Cross Creek is a series of sketches in which Marjorie Kinnan Rawlings describes characters, daily life, and memorable events at Cross Creek during the decade and a half that she had spent there. Even though this book is autobiographical, it is not arranged chronologically. Instead, it is organized according to the subjects suggested in the chapter titles. Sometimes, a title is the name of a person, such as “The Widow Slater,” or of an event, such as “The Pound Party.” At other times, it is as vague but suggestive as “Our Daily Bread,” which turns out to be about food and cookery, one of the author’s passions. Near the end of the book, there are four chapters on the seasons, followed by “Hyacinth Drift,” which is an account of an almost mystical experience in nature, and then Rawlings’ conclusion, which discusses the relationship between human beings and their natural surroundings.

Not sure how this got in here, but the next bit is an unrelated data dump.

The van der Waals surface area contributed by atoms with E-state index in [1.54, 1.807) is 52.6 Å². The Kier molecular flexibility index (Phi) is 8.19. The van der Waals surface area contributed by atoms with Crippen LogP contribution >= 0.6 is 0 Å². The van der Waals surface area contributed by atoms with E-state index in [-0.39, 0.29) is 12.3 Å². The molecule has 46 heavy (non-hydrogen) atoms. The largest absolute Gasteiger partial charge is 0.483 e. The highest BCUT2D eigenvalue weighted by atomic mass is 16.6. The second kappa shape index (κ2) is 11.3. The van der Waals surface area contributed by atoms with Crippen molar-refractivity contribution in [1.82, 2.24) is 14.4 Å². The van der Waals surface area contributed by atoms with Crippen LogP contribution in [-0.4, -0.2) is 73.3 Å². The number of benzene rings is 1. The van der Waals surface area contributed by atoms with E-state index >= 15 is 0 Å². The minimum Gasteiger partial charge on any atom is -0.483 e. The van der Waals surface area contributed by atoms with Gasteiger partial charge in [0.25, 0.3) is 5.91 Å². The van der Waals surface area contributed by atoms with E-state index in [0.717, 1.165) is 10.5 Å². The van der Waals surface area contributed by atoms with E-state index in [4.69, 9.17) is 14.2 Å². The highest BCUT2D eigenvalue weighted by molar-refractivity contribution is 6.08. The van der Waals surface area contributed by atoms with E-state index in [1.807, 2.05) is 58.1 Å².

In many ways, Cross Creek has the quality of a travel book, in which a writer travels to an unfamiliar place, observes people who are considered foreign, and describes their way of life. There is much information in the work: Rawlings writes accurately of dwelling places, food, folkways, customs, and local flora and fauna. Furthermore, like a good travel writer, she adds human interest, recording conversations and local stories, as well as giving firsthand accounts of events as comical as her encounter with trespassing pigs and as dramatic as the struggle of orange growers against a killing frost.
Yet Rawlings differs from most travel writers because she did not merely visit Cross Creek; instead, she moved there to establish a home. Therefore, her discoveries have a personal significance as well as a general interest. Rather than merely observing a community, Rawlings learned to become a part of it.